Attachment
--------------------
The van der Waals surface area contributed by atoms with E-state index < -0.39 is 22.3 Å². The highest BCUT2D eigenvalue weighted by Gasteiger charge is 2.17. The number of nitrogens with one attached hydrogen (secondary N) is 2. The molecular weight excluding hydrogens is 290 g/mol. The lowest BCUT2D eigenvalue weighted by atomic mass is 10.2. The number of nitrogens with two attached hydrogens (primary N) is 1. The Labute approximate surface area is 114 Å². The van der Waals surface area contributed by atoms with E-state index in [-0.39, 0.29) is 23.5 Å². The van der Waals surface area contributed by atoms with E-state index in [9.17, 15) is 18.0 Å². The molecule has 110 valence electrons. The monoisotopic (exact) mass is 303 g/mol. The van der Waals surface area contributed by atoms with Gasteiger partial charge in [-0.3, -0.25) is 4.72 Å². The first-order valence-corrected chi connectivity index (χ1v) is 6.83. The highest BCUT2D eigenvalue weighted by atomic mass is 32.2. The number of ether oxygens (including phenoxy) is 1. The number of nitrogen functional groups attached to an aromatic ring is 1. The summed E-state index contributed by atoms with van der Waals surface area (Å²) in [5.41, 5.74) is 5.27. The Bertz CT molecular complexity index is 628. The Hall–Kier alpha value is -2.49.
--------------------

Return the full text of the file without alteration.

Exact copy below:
The van der Waals surface area contributed by atoms with E-state index < -0.39 is 22.3 Å². The highest BCUT2D eigenvalue weighted by Gasteiger charge is 2.17. The number of nitrogens with one attached hydrogen (secondary N) is 2. The molecular weight excluding hydrogens is 290 g/mol. The lowest BCUT2D eigenvalue weighted by atomic mass is 10.2. The number of nitrogens with two attached hydrogens (primary N) is 1. The Labute approximate surface area is 114 Å². The van der Waals surface area contributed by atoms with E-state index in [-0.39, 0.29) is 23.5 Å². The van der Waals surface area contributed by atoms with E-state index in [9.17, 15) is 18.0 Å². The molecule has 110 valence electrons. The monoisotopic (exact) mass is 303 g/mol. The van der Waals surface area contributed by atoms with Gasteiger partial charge in [-0.3, -0.25) is 4.72 Å². The first-order valence-corrected chi connectivity index (χ1v) is 6.83. The highest BCUT2D eigenvalue weighted by atomic mass is 32.2. The number of ether oxygens (including phenoxy) is 1. The number of nitrogen functional groups attached to an aromatic ring is 1. The summed E-state index contributed by atoms with van der Waals surface area (Å²) in [5.41, 5.74) is 5.27. The Bertz CT molecular complexity index is 628. The Hall–Kier alpha value is -2.49.